Market Insider

Goldman, JPMorgan boost rate hike expectations on hotter inflation

Zandi: I would hike in March, but FOMC might not

Consumer spending and inflation data shifted into a higher gear in January, signaling the potential for an earlier-than-expected Fed interest rate hike, if the trend continues.

Fed Chair Janet Yellen pushed up the odds of a March hike with her hawkish comments Tuesday during her Senate testimony, but the strength of Wednesday's retail sales and hotter-than-forecast CPI inflation data nudged them even higher — to about 30 percent.

JPMorgan economists, in fact, changed their forecast for a June rate hike to May based on the two economic reports.

"We still think March is too early for them to hike, particularly given their propensity to prepare markets for a move. Instead, we think March would be a good meeting for them to prepare the markets for a hike at the subsequent meeting on May third," the economists wrote. Most Fed watchers have forecast a June rate hike.

Goldman Sachs economists also said that based mostly on the hotter inflation reading, the likelihood of a March hike increased to 30 percent from 20 percent, but they also see a better chance for May.

"In short, we now think it is a close call whether the committee will hike the funds rate at the next two meetings or wait until June, and we see very high odds [90 percent] of at least one rate increase by mid-year," they wrote in a note.

The Consumer Price Index jumped 0.6 percent in January, after rising 0.3 percent in December, for its biggest monthly gain in four years. The CPI was up 2.5 percent, in the largest year-over-year gain since March 2012. It rose above 2 percent for the first time in two years in December.

"Up to this point, inflation had been creeping higher, but the pace is clearly accelerating. The acceleration in the inflation picture along with the continued strong performance of the consumer sector opens the door and increases the probability that the Fed will raise rates as soon as March," wrote Ward McCarthy, chief financial economist at Jefferies.

The Fed has a target of 2 percent inflation, though it favors looking at the personal consumption expenditure inflation data, which is under 2 percent. The Fed's dual mandate covers inflation and employment, and inflation has, until recently, been persistently low. The Goldman economists now forecast the PCE inflation reading will be 1.98 percent in January.

Retail sales also were higher than expected, rising 0.4 percent in January. Sales were revised up for December to 1 percent. Excluding automobiles, gasoline and building materials, sales were up 0.4 percent. Economists use that number in calculating gross domestic product, and first quarter forecasts could rise as a result. Goldman economists boosted their first quarter forecast to 2.1 percent, up 0.2 after the retail sales.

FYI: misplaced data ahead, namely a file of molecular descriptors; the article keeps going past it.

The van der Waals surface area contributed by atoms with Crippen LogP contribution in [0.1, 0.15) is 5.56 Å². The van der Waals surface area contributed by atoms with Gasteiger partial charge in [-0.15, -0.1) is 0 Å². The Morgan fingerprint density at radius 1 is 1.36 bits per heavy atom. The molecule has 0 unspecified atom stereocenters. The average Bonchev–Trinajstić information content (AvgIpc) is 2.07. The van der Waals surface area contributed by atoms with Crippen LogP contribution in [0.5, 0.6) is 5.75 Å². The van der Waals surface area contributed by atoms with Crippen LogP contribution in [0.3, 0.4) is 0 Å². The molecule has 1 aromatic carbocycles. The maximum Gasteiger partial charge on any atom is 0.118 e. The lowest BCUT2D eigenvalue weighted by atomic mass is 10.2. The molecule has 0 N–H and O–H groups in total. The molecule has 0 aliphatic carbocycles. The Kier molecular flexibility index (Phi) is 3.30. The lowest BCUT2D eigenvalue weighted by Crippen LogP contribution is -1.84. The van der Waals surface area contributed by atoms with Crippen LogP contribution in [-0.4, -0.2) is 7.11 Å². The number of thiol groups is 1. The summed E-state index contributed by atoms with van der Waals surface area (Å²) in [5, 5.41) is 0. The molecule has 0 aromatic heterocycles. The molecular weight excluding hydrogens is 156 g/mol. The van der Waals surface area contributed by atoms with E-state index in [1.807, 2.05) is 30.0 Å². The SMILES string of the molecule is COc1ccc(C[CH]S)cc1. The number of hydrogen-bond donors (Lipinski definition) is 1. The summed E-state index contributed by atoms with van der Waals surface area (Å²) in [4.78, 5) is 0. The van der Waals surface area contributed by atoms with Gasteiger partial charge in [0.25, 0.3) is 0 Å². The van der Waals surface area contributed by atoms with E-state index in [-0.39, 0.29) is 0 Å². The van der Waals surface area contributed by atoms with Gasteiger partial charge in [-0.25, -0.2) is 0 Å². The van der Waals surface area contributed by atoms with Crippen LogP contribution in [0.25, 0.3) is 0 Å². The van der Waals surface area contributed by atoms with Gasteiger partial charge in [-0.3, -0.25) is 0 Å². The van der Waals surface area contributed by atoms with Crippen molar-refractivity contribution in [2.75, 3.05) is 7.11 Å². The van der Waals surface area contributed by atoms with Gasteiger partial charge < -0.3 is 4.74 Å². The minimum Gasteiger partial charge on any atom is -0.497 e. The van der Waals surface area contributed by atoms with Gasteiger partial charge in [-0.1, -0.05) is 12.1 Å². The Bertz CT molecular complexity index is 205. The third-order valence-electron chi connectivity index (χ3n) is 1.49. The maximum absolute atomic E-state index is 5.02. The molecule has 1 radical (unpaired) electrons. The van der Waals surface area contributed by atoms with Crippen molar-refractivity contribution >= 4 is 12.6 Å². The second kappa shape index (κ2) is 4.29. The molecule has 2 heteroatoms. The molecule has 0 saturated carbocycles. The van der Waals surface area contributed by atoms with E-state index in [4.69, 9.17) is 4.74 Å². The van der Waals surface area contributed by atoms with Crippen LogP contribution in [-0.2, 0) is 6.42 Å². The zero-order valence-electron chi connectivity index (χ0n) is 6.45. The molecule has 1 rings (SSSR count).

As expected, vehicle sales showed the biggest drop in 10 months.

"The core numbers were still good. The consumer is resilient and coming through. In the inflation data, almost half of it was the sharp increase in prices at the pump," said Diane Swonk, CEO at DS Economics.

"Apparel held up. Department stores were up after blood-letting draconian declines in December. Some data you take with a grain of salt, but it is a resilient consumer," she said.

Swonk said she now sees about a 30 percent chance of a rate hike in March. The market had backed off from the idea the Fed could move in March after the dovish statement the Fed made following its last meeting.

"Does it mean a March rate hike for sure? No, but it's an open door," said Swonk. "It's a warmer economy and it was a warmer January. We're around 2 percent growth in the first quarter which is what we expected. It's good fundamentally," she said.

JPMorgan economists noted that rhetoric from FOMC officials has turned "marginally more hawkish lately."

"Almost all Fed speakers have emphasized that the employment mandate virtually has been achieved, while they are closing in on the inflation mandate. Today's CPI number will reinforce the sense that they are closer to achieving their 2.0 percent inflation goal. Of course, given that the upside surprise was located primarily in the core goods category there is a very good chance that much of the strength was a one-off," the economists wrote.

They said they still expect just two rate hikes this year, with the second in September. They also noted that even though there is no press briefing planned for the May meeting, it does not matter.

Yellen emphasized that "all meetings are live" when she spoke before Congress. Wall Street has held to the belief that the Fed would not want to raise rates when there is no briefing planned, where it can explain its move.

Ian Lyngen, head of U.S. rate strategy at BMO, said even though the odds are moving higher, he does no expect the Fed to move in March.

"You're right ahead of Frexit," he said, referring to the French election where a nationalist candidate would like to take France off the euro.

"There's a lot of data between now and March. I do think we might see better odds priced in. I certainly think the Fed would like to go. They just need the cover of the data and other events," said Lyngen.

Treasury yields moved higher after the strong data. The 10-year yield was at 2.49 percent and the 2-year note yield rose to 1.24 percent.

Industrial production was also reported Wednesday, and it was weaker than expected, showing a decline of 0.3 percent. The number was dragged down by a 2.8 percent drop in vehicle production and a 5.7 percent decline in utilities, due to warmer winter weather.